Parody and Taste in Postwar American Television Culture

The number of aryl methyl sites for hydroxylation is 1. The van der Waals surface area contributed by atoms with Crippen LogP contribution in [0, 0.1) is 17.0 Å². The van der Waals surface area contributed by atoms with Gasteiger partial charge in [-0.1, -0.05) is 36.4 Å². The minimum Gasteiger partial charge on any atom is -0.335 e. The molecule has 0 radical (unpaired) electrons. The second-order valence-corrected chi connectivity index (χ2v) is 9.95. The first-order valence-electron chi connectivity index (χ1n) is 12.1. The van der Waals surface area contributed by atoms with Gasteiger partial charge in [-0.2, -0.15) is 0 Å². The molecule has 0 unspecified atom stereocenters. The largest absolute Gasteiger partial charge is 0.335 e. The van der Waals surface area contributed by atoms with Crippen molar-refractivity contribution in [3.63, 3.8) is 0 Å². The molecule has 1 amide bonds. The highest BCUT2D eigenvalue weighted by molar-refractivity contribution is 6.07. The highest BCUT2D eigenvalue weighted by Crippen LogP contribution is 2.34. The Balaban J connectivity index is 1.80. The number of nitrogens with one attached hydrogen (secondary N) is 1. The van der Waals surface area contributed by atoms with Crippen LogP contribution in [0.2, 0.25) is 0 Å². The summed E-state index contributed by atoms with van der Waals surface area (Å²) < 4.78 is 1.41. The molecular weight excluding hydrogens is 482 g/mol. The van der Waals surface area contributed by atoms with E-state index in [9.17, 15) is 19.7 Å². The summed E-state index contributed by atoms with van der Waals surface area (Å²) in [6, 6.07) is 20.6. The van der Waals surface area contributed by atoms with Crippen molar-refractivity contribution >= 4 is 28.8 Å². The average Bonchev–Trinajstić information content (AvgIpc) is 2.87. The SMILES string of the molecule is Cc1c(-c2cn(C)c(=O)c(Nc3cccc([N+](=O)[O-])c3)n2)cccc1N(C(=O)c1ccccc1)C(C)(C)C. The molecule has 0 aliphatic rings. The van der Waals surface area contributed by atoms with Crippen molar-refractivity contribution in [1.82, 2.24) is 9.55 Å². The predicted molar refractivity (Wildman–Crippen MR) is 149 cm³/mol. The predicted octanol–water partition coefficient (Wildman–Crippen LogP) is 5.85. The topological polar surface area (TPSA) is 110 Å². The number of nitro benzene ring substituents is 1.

In this original study, Thompson explores the complicated relationships between Americans and television during the 1950s, as seen and effected through popular humor. Parody and Taste in Postwar American Television Culture documents how Americans grew accustomed to understanding politics, current events, and popular culture through comedy that is simultaneously critical, commercial, and funny. Along with the rapid growth of television in the 1950s, an explosion of satire and parody took place across a wide field of American culture-in magazines, comic books, film, comedy albums, and on television itself. Taken together, these case studies don't just analyze and theorize the production and consumption of parody and television, but force us to revisit and revise our notions of postwar ""consensus"" culture as well.